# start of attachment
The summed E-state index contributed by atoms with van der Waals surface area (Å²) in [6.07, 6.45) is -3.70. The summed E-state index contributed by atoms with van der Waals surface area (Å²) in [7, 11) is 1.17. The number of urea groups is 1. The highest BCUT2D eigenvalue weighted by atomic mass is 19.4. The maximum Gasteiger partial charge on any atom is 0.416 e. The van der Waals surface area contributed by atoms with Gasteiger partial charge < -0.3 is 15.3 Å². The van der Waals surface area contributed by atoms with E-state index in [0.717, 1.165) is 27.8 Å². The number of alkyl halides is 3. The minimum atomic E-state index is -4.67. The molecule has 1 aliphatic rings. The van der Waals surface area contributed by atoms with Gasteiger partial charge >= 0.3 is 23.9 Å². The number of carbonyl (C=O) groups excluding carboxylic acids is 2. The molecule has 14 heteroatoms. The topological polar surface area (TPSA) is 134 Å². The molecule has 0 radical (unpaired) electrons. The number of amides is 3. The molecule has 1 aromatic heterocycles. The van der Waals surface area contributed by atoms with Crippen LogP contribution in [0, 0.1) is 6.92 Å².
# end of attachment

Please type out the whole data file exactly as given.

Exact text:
The summed E-state index contributed by atoms with van der Waals surface area (Å²) in [6.07, 6.45) is -3.70. The summed E-state index contributed by atoms with van der Waals surface area (Å²) in [7, 11) is 1.17. The number of urea groups is 1. The highest BCUT2D eigenvalue weighted by atomic mass is 19.4. The maximum Gasteiger partial charge on any atom is 0.416 e. The van der Waals surface area contributed by atoms with Gasteiger partial charge < -0.3 is 15.3 Å². The van der Waals surface area contributed by atoms with E-state index in [0.717, 1.165) is 27.8 Å². The number of alkyl halides is 3. The minimum atomic E-state index is -4.67. The molecule has 1 aliphatic rings. The van der Waals surface area contributed by atoms with Gasteiger partial charge >= 0.3 is 23.9 Å². The number of carbonyl (C=O) groups excluding carboxylic acids is 2. The molecule has 14 heteroatoms. The topological polar surface area (TPSA) is 134 Å². The molecule has 0 radical (unpaired) electrons. The number of amides is 3. The molecule has 1 aromatic heterocycles. The van der Waals surface area contributed by atoms with Crippen LogP contribution in [0, 0.1) is 6.92 Å².